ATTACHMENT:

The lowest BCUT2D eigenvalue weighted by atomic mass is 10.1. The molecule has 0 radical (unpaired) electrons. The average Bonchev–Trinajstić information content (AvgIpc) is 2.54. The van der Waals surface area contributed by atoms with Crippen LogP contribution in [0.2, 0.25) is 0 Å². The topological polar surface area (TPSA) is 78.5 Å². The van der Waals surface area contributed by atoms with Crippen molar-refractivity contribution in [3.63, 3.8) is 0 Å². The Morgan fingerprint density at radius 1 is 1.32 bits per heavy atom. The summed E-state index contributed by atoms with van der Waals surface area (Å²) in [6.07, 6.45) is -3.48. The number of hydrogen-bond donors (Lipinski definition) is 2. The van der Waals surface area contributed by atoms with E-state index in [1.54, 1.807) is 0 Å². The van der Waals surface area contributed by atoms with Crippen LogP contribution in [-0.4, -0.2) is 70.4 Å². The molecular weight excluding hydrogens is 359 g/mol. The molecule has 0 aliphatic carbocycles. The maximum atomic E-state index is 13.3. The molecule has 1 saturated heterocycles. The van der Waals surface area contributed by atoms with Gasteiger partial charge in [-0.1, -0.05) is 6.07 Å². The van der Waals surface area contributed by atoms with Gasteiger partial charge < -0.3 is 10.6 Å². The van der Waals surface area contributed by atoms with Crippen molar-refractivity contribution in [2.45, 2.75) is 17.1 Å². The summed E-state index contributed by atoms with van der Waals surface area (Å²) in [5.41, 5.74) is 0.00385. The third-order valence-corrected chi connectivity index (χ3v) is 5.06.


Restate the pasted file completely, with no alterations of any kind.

The lowest BCUT2D eigenvalue weighted by atomic mass is 10.1. The molecule has 0 radical (unpaired) electrons. The average Bonchev–Trinajstić information content (AvgIpc) is 2.54. The van der Waals surface area contributed by atoms with Crippen LogP contribution in [0.2, 0.25) is 0 Å². The topological polar surface area (TPSA) is 78.5 Å². The van der Waals surface area contributed by atoms with Crippen molar-refractivity contribution in [3.63, 3.8) is 0 Å². The Morgan fingerprint density at radius 1 is 1.32 bits per heavy atom. The summed E-state index contributed by atoms with van der Waals surface area (Å²) in [6.07, 6.45) is -3.48. The number of hydrogen-bond donors (Lipinski definition) is 2. The van der Waals surface area contributed by atoms with E-state index in [1.54, 1.807) is 0 Å². The van der Waals surface area contributed by atoms with Crippen LogP contribution in [-0.4, -0.2) is 70.4 Å². The molecular weight excluding hydrogens is 359 g/mol. The molecule has 0 aliphatic carbocycles. The maximum atomic E-state index is 13.3. The molecule has 1 saturated heterocycles. The van der Waals surface area contributed by atoms with Gasteiger partial charge in [-0.1, -0.05) is 6.07 Å². The van der Waals surface area contributed by atoms with Gasteiger partial charge < -0.3 is 10.6 Å². The van der Waals surface area contributed by atoms with Crippen molar-refractivity contribution in [2.45, 2.75) is 17.1 Å². The summed E-state index contributed by atoms with van der Waals surface area (Å²) in [5.41, 5.74) is 0.00385. The third-order valence-corrected chi connectivity index (χ3v) is 5.06.